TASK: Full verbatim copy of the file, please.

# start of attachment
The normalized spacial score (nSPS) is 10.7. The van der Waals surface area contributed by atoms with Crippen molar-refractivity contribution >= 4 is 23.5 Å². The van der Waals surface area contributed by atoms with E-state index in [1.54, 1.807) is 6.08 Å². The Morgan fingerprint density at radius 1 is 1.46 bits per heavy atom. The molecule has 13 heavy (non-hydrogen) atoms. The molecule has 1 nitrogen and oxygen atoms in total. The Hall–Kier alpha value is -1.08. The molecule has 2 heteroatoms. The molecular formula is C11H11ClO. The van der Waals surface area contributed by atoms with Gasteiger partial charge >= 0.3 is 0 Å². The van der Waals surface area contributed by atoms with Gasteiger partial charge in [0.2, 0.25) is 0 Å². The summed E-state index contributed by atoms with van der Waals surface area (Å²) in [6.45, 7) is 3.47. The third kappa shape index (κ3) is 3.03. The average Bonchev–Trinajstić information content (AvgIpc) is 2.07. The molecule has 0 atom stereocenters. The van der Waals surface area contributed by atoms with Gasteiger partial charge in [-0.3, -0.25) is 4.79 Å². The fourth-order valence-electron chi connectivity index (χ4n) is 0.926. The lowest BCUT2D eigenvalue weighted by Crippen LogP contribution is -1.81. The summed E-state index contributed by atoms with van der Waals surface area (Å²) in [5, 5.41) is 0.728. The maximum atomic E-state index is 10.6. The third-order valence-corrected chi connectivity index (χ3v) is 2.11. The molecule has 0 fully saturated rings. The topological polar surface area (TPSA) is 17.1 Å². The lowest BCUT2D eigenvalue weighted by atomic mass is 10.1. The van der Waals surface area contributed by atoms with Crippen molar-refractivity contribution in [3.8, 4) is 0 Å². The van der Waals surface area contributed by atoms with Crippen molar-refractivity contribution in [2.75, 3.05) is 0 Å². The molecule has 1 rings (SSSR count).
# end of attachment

The normalized spacial score (nSPS) is 10.7. The van der Waals surface area contributed by atoms with Crippen molar-refractivity contribution >= 4 is 23.5 Å². The van der Waals surface area contributed by atoms with E-state index in [1.54, 1.807) is 6.08 Å². The Morgan fingerprint density at radius 1 is 1.46 bits per heavy atom. The molecule has 13 heavy (non-hydrogen) atoms. The molecule has 1 nitrogen and oxygen atoms in total. The Hall–Kier alpha value is -1.08. The molecule has 2 heteroatoms. The molecular formula is C11H11ClO. The van der Waals surface area contributed by atoms with Gasteiger partial charge >= 0.3 is 0 Å². The van der Waals surface area contributed by atoms with Gasteiger partial charge in [0.2, 0.25) is 0 Å². The summed E-state index contributed by atoms with van der Waals surface area (Å²) in [6.45, 7) is 3.47. The third kappa shape index (κ3) is 3.03. The average Bonchev–Trinajstić information content (AvgIpc) is 2.07. The molecule has 0 atom stereocenters. The van der Waals surface area contributed by atoms with Gasteiger partial charge in [-0.3, -0.25) is 4.79 Å². The fourth-order valence-electron chi connectivity index (χ4n) is 0.926. The lowest BCUT2D eigenvalue weighted by Crippen LogP contribution is -1.81. The summed E-state index contributed by atoms with van der Waals surface area (Å²) in [5, 5.41) is 0.728. The maximum atomic E-state index is 10.6. The third-order valence-corrected chi connectivity index (χ3v) is 2.11. The molecule has 0 fully saturated rings. The topological polar surface area (TPSA) is 17.1 Å². The lowest BCUT2D eigenvalue weighted by atomic mass is 10.1. The van der Waals surface area contributed by atoms with Crippen molar-refractivity contribution in [3.8, 4) is 0 Å². The van der Waals surface area contributed by atoms with Crippen molar-refractivity contribution in [2.75, 3.05) is 0 Å². The molecule has 1 rings (SSSR count).